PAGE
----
There are three reasons why plastic glasses are easy to recycle. One: they are not coloured - c olour added to plastic cannot be removed so it isn’t recyclable. Two: they are clean - unlike other plastics, like food packaging, they are relatively uncontaminated. Three: they are made from a single material - disposable plastic glasses are lumps of pure, food-grade plastic of a single type (usually either type 1, 5, or 6).

There are several different ways in which to dispose of goods in more environmentally friendly way than normal refuse collection which ends up in a landfill site.
Recycling is basically making new out of old. You can either 'up-cycle', which is making products of an equal or better grade that the original material, or 'down-cycle', where products are made back into a lower grade.
Plastic Recycling
To recycle plastic, the product is sorted, shredded, washed, melted and then made into pellets. The pellets of plastic can then be remoulded into new products. Our RPET smoothie bottles are a good example of up-cycling, as they are made from recycled PET plastic. There are difficulties in recycling plastics though. Every type of plastic has a different molecular make up, and therefore would have to be recycled in a slightly different way, or made into a group 7 mixed plastic. ID's are put onto most plastics in order for the consumer to identify the product and sort it accordingly.
Paper Recycling
Paper is one of the easiest product to recycled. It is sorted and graded, pulped with water, screened and cleaned and then made into new paper products. Paper is an example of a material that is down-cycled. Each time it is pulped, it loses some of its integrity, so more and more new pulp needs to be added. Some products of paper recycling are newspaper, paperboard and tissue paper. It is a fast process, and can take approximately 7 days for office paper to become a newspaper.
Some types of paper a difficult or recycle, or are unable to be recycled. These include some coated paper, like normal waxed paper, and wrapping paper. Wrapping paper can sometime be mixed in with cardboard recycling, but as it is of such a low grade of paper to begin with, and often very dyed, it often cannot be recycled.
Composting is a process whereby organic matter is decomposed into compost. It needs five key elements in order for it to work properly:
  1. Air- Air is needed to aerobic composting. Oxygen is needed for many of the bacteria and organisms, which are key to composting.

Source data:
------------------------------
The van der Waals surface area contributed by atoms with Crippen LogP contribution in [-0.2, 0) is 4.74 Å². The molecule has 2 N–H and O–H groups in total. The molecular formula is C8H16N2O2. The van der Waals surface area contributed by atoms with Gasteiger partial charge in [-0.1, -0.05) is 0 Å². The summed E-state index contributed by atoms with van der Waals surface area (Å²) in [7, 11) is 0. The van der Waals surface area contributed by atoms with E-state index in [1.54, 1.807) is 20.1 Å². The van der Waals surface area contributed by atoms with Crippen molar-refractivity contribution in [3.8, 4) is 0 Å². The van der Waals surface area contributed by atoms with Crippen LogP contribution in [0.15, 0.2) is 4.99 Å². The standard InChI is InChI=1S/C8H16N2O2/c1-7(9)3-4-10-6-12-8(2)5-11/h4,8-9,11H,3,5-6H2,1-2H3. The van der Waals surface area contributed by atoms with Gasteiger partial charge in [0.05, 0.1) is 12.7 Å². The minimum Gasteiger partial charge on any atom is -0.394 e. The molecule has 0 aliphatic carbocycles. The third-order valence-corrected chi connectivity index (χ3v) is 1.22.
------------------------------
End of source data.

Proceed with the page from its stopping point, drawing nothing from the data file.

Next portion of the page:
2. Moisture- Another key factor for living organisms. Moisture levels should be between 40-60%. Lower and the bacteria become dormant, higher and the water will use the oxygen needed and the organisms can suffocate.
  3. Temperature- Warm temperatures are neded to keep the compost heap moist and a an optimum level for organisms and bacteria. 30-60 degrees C is ideal. Any higher or lower and rates of composting will reduce.
  4. Microorganisms- Bacteria and Fungi. They are chemical decomposers as they change and breakdown the chemistry of organic waste.
  5. Macroorganisms- Larger organisms including arthropods and insects. They digest and miz the organic matter into more manageable material for microorganisms.
All of our bagasse products and paper bio boxes can be composted in a domestic garden compost heap.
The combustion of organic matter. It converts the waste into ash, gases, particulates and heat, which can then in turn be used to generate power, It can reduce mass by around 85%, so while it doesnt replace landfills, it can significantly reduce the volume.
Bioreactive Landfills
Traditional landfills are when waste is buried in the ground. This can cause many problems, including unpredictable explosions of methane and leachate (fluids from landfills containing toxins) getting into ground water and polluting it.
Bioreactor landfills involve reintroducing collected leachate and water to maintain moisture levels. This encourages composting within the site, which minimises harmful emissions and can help to decrease the volume of the site. Also, after a certain amount of decomposition, the land is safe enough to be reclaimed for reforestation or parks.